I loved the clue for Mom and Dad. Also, In B for having 5 sharps. Hard wouldn't fit. I hated playing piano pieces with more than three sharps!

Since we had Ebro in one of puzzles very recently, Rio was a given.

C.C. Thank you for the shout out for my birthday. Also, Spitz for the links. The workers on the Christ the Redeemer Statue are very brave men.

Also, Happy Birthday to Betty. It is always fun to find someone else with my same birthday.

And yes, we had a dinner celebration for my DH's birthday and mine this past weekend. HIs is on the ninth of Aug. However, our great granddaughter will be here with her parents to celebrate again on the 23rd. I can't wait to get my hands on that new little one.

Chickie said...

Thank you each and every one for the birthday wishes. They are much appreciated and taken to heart.

YR, my thoughts are with you and yours.

CED, I didn't know that I had a delicious chocolate dessert named after me. Those Chocolate Chickie Cake Balls were delicious.
Thank you for the treat.

Avg Joe said...

Argyle, in response to Kevin's mention, could you link the picture of the ale that was named after Rex? :-)

Boo LuQuette AKA Boudreaux in Eunice, La. said...

Yes it is Baton Rouge. I live in Eunice which is a little over a hours drive west of the Westside of br in the heart of Cajun Country.

JD said...

testing out sending a link with new computer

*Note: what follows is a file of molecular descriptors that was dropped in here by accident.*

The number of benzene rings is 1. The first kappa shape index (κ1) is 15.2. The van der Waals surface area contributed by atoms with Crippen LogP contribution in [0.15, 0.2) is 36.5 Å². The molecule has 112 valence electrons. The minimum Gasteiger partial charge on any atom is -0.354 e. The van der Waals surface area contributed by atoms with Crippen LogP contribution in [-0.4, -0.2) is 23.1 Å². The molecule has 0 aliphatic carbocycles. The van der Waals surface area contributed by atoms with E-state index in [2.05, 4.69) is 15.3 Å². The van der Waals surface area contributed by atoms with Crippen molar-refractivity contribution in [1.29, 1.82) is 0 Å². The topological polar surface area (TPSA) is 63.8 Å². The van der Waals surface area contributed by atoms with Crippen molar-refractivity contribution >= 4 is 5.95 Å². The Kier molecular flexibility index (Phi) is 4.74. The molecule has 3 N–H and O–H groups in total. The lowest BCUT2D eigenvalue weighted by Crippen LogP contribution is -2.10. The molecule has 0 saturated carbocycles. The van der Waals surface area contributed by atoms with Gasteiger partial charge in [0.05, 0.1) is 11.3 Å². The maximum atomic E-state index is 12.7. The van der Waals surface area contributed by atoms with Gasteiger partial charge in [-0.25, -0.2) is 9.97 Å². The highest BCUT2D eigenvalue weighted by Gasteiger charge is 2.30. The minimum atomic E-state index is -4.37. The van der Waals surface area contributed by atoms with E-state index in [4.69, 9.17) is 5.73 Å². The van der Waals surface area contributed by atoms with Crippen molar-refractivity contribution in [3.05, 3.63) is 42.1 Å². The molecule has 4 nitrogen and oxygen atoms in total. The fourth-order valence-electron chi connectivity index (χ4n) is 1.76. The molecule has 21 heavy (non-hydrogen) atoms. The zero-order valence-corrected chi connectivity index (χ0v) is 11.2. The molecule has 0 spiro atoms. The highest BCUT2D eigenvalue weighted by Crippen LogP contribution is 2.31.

Used my eraser quite a bit today..lots of unknowns, but doable with Mr. G. sigh.

Happy birthday Betty.

OwenKL said...

-T, Jazz, and anyone else who was interested in Cryptic clues: do please let me know what you think of the experiment on the cryptic blog today!

Jayce said...

HeartRx @ 4:35, you're welcome! (^0^)

JD said...

YR, it must be very hard for you not to know the reason, but ruling out an aneurysm is good news. Loved your skylines. I never appreciated Van Gogh's many paintings of the rolls of wheat until I saw them on our last trip down the Rhine.

Chairman Moe said...

Boo luquette at 5:33 PM - Geaux Tigers!!

Bill G. said...

A little mouthful that doesn't have any concept of his diminutive stature. Two dogs

Spitz, is your wife getting along with Veronica better these days? (I always liked Betty better.)

Argyle said...


Spitzboov said...


Avg Joe said...


CrossEyedDave said...


Manac said...


Argyle said...

Better use the Designated Driver.

Avg Joe said...

That was fun.

And it was a graphic display of the diverse interests of our group. Thanks Argyle and all else.

Anonymous T said...

HI All!

HBD Chickie & Betty!

I SEE I'm not the only one that issues today. I finally had to lookup AGFA (I had the F) to finish out the NW. DNF on an otherwise fun puzzle. Thanks KK & Steve for the entertaining writeup.

Fav. HAIR OF THE DOG is a close runner up (esp. after NOLA trip), but i PALINDROME i wins out.

You may be OPPOSED to some of the c/a pairs today - I'm just happy I CLAWed my way back from a total DNF.

Thanks all for the links - they helped passed the time during a canceled meeting - CED - so glad I didn't click on your chocolate banana at the office :-)

TTP - do you see AGEISM in IT in CHI? I don't in HOU - we grey-beards can run circles around the ute.

PK - SDI Strategic Defense Initiative aka Star Wars from the '80's. Here's more '80s that introduced me to VOA and I looked up USIA. (Red FLAG - OLD EARS beware, same with anyone who hates stupid LOONY goofs who TALK(S)TURKEY.